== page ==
SCRANTON -- They're walking the picket line for the second week in a row in downtown Scranton. Teachers from the city school district have been working without a contract for more than a month and they say they deserve a raise.
"The last few weeks have been a little trying," says Rosemary Boland, who is the president of the Scranton Federation of Teachers.
But are her members paid fairly?
Newswatch 16 Investigates looked at the median salaries of the Scranton School District, and compared it to other city school districts across the state and region, and Scranton is dead last.
Newswatch 16 Investigates also looked at these communities' per capita income gathered from the U.S. Census and found Scranton's incomes higher than all other cities except Bethlehem.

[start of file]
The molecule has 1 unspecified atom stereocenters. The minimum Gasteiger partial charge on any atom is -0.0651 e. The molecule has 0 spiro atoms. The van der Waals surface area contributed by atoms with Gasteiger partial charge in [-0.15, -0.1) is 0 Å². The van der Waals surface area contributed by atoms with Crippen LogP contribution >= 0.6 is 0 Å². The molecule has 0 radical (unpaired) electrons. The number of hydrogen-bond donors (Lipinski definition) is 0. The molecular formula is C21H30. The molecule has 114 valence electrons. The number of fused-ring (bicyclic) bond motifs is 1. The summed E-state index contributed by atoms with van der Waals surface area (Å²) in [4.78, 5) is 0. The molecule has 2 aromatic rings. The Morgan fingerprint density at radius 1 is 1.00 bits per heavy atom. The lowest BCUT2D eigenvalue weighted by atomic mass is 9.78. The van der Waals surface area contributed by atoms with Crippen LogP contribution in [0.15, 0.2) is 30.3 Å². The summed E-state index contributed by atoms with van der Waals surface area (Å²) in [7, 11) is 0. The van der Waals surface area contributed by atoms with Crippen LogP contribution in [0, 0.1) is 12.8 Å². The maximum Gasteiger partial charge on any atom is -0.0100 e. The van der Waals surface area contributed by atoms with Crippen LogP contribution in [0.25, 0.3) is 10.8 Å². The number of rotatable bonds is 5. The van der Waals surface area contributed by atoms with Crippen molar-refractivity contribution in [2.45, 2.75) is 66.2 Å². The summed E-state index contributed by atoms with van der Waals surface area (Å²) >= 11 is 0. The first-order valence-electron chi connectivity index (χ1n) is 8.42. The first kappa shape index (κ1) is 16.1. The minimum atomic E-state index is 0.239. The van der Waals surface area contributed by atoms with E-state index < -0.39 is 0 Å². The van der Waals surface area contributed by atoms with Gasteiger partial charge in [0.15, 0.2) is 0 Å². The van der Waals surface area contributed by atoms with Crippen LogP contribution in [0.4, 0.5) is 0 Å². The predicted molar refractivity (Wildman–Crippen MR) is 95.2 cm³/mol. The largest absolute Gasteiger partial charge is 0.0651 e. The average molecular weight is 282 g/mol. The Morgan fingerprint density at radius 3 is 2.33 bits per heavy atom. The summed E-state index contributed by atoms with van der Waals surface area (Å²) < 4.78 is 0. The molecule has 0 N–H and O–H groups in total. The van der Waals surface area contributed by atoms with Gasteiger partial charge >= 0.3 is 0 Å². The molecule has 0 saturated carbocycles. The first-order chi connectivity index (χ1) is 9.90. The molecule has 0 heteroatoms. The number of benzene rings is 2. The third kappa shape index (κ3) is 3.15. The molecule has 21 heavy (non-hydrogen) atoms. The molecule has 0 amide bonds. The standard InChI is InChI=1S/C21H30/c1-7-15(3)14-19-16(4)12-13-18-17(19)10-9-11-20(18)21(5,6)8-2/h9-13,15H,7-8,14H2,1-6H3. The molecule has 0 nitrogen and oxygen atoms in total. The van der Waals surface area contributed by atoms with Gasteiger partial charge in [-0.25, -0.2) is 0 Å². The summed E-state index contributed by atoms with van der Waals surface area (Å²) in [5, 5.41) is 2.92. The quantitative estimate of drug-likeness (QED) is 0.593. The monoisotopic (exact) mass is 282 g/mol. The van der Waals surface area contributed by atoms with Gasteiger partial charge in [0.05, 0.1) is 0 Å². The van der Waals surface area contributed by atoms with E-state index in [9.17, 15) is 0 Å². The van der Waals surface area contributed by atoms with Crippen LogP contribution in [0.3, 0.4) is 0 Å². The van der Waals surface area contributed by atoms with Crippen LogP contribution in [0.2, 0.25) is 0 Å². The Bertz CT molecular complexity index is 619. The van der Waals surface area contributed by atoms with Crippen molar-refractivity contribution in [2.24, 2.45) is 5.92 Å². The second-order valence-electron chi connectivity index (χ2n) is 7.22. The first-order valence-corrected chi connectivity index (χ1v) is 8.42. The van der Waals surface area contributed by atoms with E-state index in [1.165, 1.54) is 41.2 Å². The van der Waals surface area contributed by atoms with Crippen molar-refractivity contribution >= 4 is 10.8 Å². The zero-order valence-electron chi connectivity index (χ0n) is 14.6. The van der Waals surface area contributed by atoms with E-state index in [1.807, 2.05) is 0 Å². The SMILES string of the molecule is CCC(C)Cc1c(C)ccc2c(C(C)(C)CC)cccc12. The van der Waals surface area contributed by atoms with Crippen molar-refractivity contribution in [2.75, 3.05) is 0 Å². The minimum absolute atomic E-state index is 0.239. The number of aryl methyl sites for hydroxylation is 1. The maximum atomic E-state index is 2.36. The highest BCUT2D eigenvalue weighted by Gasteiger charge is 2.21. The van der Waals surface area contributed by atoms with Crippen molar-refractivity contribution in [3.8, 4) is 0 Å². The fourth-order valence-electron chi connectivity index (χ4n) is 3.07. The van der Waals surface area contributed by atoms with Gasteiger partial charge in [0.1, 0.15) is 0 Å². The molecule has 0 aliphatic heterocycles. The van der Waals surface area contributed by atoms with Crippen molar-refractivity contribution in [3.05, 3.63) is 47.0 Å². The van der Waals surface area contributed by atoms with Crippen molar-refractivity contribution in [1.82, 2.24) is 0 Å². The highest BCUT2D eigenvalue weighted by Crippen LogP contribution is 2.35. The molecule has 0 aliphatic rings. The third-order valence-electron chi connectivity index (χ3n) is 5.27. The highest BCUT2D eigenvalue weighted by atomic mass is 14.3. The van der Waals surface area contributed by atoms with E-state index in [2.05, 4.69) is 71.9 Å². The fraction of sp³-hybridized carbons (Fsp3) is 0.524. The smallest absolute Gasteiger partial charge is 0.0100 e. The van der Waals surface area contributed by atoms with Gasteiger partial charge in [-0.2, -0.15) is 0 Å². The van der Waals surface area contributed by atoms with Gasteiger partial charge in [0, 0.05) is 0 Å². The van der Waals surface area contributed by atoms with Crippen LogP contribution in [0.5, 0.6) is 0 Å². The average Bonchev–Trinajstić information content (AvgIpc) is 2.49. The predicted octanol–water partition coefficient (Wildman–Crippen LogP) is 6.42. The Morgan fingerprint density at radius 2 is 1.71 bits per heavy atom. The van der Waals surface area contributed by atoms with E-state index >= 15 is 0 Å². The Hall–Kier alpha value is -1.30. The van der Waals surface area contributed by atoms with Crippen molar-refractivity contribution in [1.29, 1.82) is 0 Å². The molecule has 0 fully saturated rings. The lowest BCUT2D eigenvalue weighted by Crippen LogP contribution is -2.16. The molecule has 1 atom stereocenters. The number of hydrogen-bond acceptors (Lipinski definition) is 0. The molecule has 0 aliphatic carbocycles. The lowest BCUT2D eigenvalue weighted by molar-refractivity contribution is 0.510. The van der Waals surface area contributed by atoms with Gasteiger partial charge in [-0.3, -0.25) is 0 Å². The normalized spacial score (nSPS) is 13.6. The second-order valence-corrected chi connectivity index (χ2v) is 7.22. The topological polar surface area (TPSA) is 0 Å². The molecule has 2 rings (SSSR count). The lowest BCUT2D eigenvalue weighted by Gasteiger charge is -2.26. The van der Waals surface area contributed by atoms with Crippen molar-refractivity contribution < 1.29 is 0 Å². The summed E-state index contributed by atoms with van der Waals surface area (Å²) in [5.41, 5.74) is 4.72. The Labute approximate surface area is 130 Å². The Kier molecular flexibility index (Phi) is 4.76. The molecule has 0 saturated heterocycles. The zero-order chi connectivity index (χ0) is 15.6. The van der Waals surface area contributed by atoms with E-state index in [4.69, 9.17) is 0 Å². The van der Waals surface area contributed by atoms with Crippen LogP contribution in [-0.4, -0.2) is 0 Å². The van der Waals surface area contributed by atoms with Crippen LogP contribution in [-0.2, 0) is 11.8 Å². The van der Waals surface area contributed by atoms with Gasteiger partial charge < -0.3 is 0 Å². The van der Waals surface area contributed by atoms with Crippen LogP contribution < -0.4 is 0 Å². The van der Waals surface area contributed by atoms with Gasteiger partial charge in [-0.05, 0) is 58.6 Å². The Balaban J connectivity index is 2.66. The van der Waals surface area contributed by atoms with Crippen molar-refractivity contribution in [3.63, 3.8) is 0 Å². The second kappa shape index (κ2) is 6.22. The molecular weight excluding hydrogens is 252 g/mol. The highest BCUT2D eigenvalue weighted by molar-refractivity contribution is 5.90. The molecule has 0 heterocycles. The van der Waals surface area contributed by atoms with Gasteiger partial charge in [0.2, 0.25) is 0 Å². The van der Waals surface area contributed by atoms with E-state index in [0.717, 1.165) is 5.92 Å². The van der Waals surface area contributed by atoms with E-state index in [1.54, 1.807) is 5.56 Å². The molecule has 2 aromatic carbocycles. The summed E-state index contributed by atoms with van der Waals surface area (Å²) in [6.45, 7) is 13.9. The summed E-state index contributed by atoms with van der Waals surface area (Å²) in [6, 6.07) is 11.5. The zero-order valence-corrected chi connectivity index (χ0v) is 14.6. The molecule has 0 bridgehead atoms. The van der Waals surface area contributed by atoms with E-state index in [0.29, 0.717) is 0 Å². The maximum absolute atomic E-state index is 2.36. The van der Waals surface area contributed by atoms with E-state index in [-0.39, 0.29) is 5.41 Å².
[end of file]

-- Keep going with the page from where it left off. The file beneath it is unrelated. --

We showed the numbers to Rosemary Boland.
"We try not to dwell on it because it doesn't build up morale too much," said the union president. "What it tells me that what we're asking for in this collective bargaining session is a fair offer for our district to give to us."
"We're trying to work with the numbers," countered Scranton School Board vice president Bob Sheridan.
Whether it comes to teachers, police, or firefighters, officials say the city's declining population and relatively low income makes it hard to even give raises. And Sheridan says the state budget impasse makes it even harder.
"We're waiting for the budget to pass from the state," Sheridan said. "And without knowing what's coming from Harrisburg, we don't know."
Scranton teachers and the school board are also at odds over benefits and class size rules. Our investigation found there is little difference in benefits packages compared to other districts. And Scranton is the only school district we looked at that currently limits class size as part of the collective bargaining agreement.